A Lot or a Little?
What you will—and won't—find in this TV show.
Intimate male friendships are rare on television, and this one is portrayed positively. The characters care about each other and spend time on-screen worrying about the right thing to do and the proper way to treat friends.
Positive Role Models
Though Joe and Louis often mock each other, they're supportive and close. All of the leads on Partners have professional careers they seem to enjoy and do well, and viewers see them at work, getting things done.
Violence & Scariness
At one point Louis jokingly threatens to kill himself after making a mistake.
Did you know you can flag iffy content? Adjust limits for Violence & Scariness in your kid's entertainment guide.Get started
Sex, Romance & Nudity
Expect kissing and other displays of affection from couples both gay and straight, plus casual references to unmarried couples having sex. There's some innuendo and sexual language, as when Louis talks about when he and Joe were both 12 and Louis would tell him "which girls were getting boobs."
Did you know you can flag iffy content? Adjust limits for Sex, Romance & Nudity in your kid's entertainment guide.Get started
Some cursing or racy language: "ass," "boobs."
Did you know you can flag iffy content? Adjust limits for Language in your kid's entertainment guide.Get started
Drinking, Drugs & Smoking
Some references to drinking.
Did you know you can flag iffy content? Adjust limits for Drinking, Drugs & Smoking in your kid's entertainment guide.Get started
Parents Need to Know
Parents need to know that Partners is an innuendo-filled sitcom about two thirtysomething male friends, one gay, one straight, who run a successful architecture firm together. The innuendo comprises both gay and straight sexual humor. There are also references to drinking (Louis says about himself that "girlfriend likes her liquor") and racial quips, as when Louis tells his (Latina) secretary that the way she's "presented her bosom" today will make "Bernardo the envy of every Shark at the rumble." Viewers will also notice the close and supportive friendship between the two men -- uncommon for TV.
Is It Any Good?
While canned laughter is rarely welcome, it's even more oddly intrusive than usual in Partners. Did the producers happen to hire some weird laughers for this gig? What it comes down to is that, if we're noticing the laughtrack, it's because we're not laughing ourselves. Though every single one of the lead actors in Partners has great charm, and Urie and Krumholtz have chemistry that's by turns comedically zingy and sweet, this material is so predictable it's annoying. Not only are there tired gay-stereotype jokes aplenty (adolescent Joe vows he'll marry Alyssa Milano, while Louis claims his future wife is Bette Midler), there are sitcom-y plot drivers, such as when Louis blitzkriegs Joe and Ali's engagement by revealing that Joe originally intended to dump her before he went ahead and proposed. Why don't characters on sitcoms just talk to each other like real people so there are no Big Misunderstandings? Oh yeah, because that would spoil the joke.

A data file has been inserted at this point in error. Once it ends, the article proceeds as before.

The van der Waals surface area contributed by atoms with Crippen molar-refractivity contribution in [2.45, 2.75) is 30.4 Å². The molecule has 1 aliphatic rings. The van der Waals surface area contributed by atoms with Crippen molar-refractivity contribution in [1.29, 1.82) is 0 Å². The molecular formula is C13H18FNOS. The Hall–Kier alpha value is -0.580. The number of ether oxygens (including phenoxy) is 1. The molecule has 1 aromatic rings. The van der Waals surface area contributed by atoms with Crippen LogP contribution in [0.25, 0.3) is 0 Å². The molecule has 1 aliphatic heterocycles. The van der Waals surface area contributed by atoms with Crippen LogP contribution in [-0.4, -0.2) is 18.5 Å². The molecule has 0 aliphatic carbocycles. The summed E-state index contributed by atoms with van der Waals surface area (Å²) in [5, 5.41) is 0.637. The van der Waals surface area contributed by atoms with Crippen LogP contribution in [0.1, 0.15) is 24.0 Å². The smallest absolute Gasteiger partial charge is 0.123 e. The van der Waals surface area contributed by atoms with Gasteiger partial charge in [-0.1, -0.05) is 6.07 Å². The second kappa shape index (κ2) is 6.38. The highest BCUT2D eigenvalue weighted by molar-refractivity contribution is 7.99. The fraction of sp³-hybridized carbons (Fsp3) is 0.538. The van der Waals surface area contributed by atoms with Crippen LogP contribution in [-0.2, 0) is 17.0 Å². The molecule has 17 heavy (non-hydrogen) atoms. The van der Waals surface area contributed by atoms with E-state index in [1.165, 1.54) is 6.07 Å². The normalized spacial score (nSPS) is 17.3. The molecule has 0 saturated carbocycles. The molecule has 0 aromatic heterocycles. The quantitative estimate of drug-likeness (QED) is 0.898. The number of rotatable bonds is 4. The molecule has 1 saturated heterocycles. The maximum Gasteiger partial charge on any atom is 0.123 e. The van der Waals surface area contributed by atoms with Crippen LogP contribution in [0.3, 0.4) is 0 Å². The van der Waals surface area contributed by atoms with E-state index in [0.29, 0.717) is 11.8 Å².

In addition, though the dialogue has a quip/counterquip quality similar to that on the funnier Will & Grace, the pop culture references are curiously dated: Clay Aiken, "raise the roof," Britney Spears? Did Kohan and Mutchnick's pop-culture consciousness get frozen in amber sometime in the early 2000s? All that said, the cast's natural likability makes the show not a complete disaster; fun-to-watch Urie even stirs some occasional actual laughs. Put better lines in this guy's mouth! He's ready for them.
Did we miss something on diversity?
Research shows a connection between kids' healthy self-esteem and positive portrayals in media. That's why we've added a new "Diverse Representations" section to our reviews that will be rolling out on an ongoing basis. You can help us help kids by suggesting a diversity update.
Suggest an Update
Our Editors Recommend
Best Sitcoms for Your Next Family Binge-Watch
Comedy TV Shows for Teens
Common Sense Media's unbiased ratings are created by expert reviewers and aren't influenced by the product's creators or by any of our funders, affiliates, or partners.See how we rate